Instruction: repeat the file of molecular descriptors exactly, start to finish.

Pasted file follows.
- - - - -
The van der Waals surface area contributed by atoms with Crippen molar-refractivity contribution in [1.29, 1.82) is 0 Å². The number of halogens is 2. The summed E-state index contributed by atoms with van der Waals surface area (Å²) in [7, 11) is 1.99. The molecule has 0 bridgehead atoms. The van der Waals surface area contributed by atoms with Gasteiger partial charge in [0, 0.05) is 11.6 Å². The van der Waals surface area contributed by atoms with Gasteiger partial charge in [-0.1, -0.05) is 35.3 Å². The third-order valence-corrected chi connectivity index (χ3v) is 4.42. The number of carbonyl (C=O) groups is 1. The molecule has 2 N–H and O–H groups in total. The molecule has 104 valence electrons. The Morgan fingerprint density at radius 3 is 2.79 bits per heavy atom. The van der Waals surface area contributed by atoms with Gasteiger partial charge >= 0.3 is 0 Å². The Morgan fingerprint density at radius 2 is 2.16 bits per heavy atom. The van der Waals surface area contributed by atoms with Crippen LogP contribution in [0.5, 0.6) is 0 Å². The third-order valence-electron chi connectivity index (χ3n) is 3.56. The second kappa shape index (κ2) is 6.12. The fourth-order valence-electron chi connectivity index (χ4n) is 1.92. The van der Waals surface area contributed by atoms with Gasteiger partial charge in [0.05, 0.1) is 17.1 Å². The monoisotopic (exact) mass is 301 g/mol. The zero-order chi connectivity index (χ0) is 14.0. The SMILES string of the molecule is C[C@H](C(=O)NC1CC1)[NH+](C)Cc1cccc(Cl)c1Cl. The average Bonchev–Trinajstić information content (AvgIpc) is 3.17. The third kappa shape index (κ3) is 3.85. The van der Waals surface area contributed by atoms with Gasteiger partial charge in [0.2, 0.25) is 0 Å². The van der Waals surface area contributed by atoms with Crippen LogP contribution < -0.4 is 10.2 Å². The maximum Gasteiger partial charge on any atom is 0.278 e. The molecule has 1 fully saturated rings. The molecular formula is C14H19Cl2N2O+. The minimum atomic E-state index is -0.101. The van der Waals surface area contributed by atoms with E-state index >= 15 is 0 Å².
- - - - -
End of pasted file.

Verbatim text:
The van der Waals surface area contributed by atoms with Crippen molar-refractivity contribution in [1.29, 1.82) is 0 Å². The number of halogens is 2. The summed E-state index contributed by atoms with van der Waals surface area (Å²) in [7, 11) is 1.99. The molecule has 0 bridgehead atoms. The van der Waals surface area contributed by atoms with Gasteiger partial charge in [0, 0.05) is 11.6 Å². The van der Waals surface area contributed by atoms with Gasteiger partial charge in [-0.1, -0.05) is 35.3 Å². The third-order valence-corrected chi connectivity index (χ3v) is 4.42. The number of carbonyl (C=O) groups is 1. The molecule has 2 N–H and O–H groups in total. The molecule has 104 valence electrons. The Morgan fingerprint density at radius 3 is 2.79 bits per heavy atom. The van der Waals surface area contributed by atoms with Gasteiger partial charge >= 0.3 is 0 Å². The Morgan fingerprint density at radius 2 is 2.16 bits per heavy atom. The van der Waals surface area contributed by atoms with Crippen LogP contribution in [0.5, 0.6) is 0 Å². The third-order valence-electron chi connectivity index (χ3n) is 3.56. The second kappa shape index (κ2) is 6.12. The fourth-order valence-electron chi connectivity index (χ4n) is 1.92. The van der Waals surface area contributed by atoms with Gasteiger partial charge in [0.05, 0.1) is 17.1 Å². The monoisotopic (exact) mass is 301 g/mol. The zero-order chi connectivity index (χ0) is 14.0. The SMILES string of the molecule is C[C@H](C(=O)NC1CC1)[NH+](C)Cc1cccc(Cl)c1Cl. The average Bonchev–Trinajstić information content (AvgIpc) is 3.17. The third kappa shape index (κ3) is 3.85. The van der Waals surface area contributed by atoms with Gasteiger partial charge in [0.2, 0.25) is 0 Å². The van der Waals surface area contributed by atoms with Crippen LogP contribution < -0.4 is 10.2 Å². The maximum Gasteiger partial charge on any atom is 0.278 e. The molecule has 1 fully saturated rings. The molecular formula is C14H19Cl2N2O+. The minimum atomic E-state index is -0.101. The van der Waals surface area contributed by atoms with E-state index >= 15 is 0 Å².